Heritage Web Site Search Heritage Web Site Home
Navigation Bar


Bonavista Folk Architecture

Bonavista, Newfoundland's largest fishing community, was first settled in the late 1600's. While fishing was the principle occupation of the people of Bonavista for four centuries, fishermen also built houses, flakes, boats, and furniture. The fine buildings and unique architectural features of this town provide a great example of the skills and creativity of these craftsmen.

Bonavista is unique in that it has a large range of styles and features, many of which are unique to the town. Finely detailed houses and notable institutional and commercial buildings all form a part of the town's landscape.

The folk architecture of Bonavista is rich in interesting details which is in contrast to most Newfoundland towns, where construction methods were simpler. Quality craftsmanship and attention to detail is evident in the construction of most buildings in Bonavista.

Features of Folk Houses in Bonavista

*Steep Gable:
The most common residential house type features a steeply peaked roof.

Figure 1

*Double Front Peak:
Particually unique to Bonavista, this type of house with its twin steeply peaked dormers is attributed to builder Ronald Strathie who constructed many fine houses and buildings in Bonavista.

Figure 2

*Low to Mid Slope Gable:
These homes, featuring a lower sloped roof style, in many cases, are steep gabled houses that have been cut down for ease of roof maintenance.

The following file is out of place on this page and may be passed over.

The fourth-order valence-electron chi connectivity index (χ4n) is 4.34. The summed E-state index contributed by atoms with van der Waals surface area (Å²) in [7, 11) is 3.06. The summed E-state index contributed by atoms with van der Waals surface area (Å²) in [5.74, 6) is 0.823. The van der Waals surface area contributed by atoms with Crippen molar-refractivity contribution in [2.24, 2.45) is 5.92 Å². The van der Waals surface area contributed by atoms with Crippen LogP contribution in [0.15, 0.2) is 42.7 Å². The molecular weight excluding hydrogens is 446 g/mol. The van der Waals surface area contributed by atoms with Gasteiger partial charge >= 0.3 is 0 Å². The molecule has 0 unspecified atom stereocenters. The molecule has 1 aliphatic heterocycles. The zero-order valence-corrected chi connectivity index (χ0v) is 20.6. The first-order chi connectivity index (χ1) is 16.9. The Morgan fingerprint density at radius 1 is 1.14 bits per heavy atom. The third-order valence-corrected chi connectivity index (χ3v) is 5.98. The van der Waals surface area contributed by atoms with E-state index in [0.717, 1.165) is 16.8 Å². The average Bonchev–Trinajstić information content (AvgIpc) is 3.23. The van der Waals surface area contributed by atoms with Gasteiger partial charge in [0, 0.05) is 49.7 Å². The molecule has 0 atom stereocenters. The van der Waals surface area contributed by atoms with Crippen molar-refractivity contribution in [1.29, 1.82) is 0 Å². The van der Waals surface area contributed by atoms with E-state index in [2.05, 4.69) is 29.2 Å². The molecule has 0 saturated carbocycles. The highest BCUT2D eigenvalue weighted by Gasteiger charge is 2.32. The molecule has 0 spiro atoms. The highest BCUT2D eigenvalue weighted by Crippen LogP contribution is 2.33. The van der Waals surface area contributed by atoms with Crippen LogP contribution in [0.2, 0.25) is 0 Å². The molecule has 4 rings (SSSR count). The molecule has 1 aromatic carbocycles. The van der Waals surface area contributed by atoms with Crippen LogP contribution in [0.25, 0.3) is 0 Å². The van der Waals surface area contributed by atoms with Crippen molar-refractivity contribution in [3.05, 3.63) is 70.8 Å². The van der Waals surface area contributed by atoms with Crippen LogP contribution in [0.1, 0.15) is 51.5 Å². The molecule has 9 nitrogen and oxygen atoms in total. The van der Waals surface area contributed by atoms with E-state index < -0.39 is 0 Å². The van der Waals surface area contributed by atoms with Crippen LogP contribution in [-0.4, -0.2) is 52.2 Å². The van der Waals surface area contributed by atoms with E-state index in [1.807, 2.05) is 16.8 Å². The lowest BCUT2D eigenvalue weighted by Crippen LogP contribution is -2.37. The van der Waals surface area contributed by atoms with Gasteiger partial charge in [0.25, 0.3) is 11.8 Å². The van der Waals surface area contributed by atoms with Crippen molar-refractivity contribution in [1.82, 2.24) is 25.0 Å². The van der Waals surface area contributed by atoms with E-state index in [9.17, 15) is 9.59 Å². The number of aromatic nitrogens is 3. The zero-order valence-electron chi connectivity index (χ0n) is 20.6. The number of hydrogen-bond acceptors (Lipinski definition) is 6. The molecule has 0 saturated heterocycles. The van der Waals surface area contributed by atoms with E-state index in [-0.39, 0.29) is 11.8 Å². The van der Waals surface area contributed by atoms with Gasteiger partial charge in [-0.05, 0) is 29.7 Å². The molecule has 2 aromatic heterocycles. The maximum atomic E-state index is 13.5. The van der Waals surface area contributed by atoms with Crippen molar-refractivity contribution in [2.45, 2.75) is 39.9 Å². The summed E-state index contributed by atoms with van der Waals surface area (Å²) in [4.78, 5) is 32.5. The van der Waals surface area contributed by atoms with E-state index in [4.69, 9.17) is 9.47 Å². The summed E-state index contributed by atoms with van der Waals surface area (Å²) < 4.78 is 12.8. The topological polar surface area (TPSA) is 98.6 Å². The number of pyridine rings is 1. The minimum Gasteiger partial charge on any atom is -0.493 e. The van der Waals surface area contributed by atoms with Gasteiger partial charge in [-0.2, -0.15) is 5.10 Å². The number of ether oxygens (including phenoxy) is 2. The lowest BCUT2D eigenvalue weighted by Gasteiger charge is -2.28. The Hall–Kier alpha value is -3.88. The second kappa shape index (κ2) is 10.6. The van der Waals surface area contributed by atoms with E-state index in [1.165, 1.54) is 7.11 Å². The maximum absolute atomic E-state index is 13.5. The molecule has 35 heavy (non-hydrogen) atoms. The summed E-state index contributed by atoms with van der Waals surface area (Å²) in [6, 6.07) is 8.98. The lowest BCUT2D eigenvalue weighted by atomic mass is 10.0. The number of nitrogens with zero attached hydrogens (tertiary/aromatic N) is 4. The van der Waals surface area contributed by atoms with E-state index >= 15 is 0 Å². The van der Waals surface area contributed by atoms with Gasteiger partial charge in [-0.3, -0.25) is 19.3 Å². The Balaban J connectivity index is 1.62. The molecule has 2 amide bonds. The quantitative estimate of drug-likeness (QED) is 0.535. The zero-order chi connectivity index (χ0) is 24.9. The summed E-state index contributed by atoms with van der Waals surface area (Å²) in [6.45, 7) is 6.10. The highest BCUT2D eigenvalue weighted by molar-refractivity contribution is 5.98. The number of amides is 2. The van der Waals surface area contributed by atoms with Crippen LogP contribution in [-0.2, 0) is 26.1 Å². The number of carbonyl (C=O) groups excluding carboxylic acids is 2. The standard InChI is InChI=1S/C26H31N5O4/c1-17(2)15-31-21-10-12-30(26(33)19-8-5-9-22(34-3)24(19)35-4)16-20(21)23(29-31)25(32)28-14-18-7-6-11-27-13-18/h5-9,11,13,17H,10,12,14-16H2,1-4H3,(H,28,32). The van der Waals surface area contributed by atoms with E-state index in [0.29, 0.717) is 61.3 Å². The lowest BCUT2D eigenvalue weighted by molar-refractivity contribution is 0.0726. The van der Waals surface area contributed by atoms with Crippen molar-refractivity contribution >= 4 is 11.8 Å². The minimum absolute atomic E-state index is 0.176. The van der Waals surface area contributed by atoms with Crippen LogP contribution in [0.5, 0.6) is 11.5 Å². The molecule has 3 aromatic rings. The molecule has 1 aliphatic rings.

Figure 3

*Victorian Mansard:
This folk house style is usually highly detailed with mansard roof and bay or dormer windows.

Figure 4

*Hipped Gable:
Also rich in design, these houses were constructed with dormer windows and a steep gable roof as well as a small hip roof at each end.

Figure 5

*Salt Box:
A traditional folk house type all over Newfoundland, the Salt Box style, named for its shape, which resembled the boxes used for shipping salt to Newfoundland, was one of the earliest forms of house construction. The Salt Box traditionally had a shorter steep roof line in front and a longer steep slope in back. The house, therefore, looked bigger from the front than it actually was.

Figure 6

(Figures 1 - 5)
Reproduced by permission of the Heritage Foundation of Newfoundland and Labrador, St. John's, Newfoundland. From Dale Jarvis, ed., Heritage Inventory of the Bonavista Peninsula: preliminary Inventory report of selected pre-1920 structures in the Bonavista Peninsula area, vol. 1 (St. John's, Newfoundland: Heritage Foundation of Newfoundland and Labrador, © 1995) 112, 215, 383, 105, 229.

(Figures 6)
Reproduced by permission of David Mills. From John J. Mannion, ed., The Peopling of Newfoundland: essays in historical geography, Social and Economic Papers series; No. 8 (St. John's, Newfoundland: Institute of Social and Economic Research, Memorial University of Newfoundland, © 1977) 89.

Top of Page

Navigation Bar

Partnered Project Heritage Web Site Project
Memorial University of Newfoundland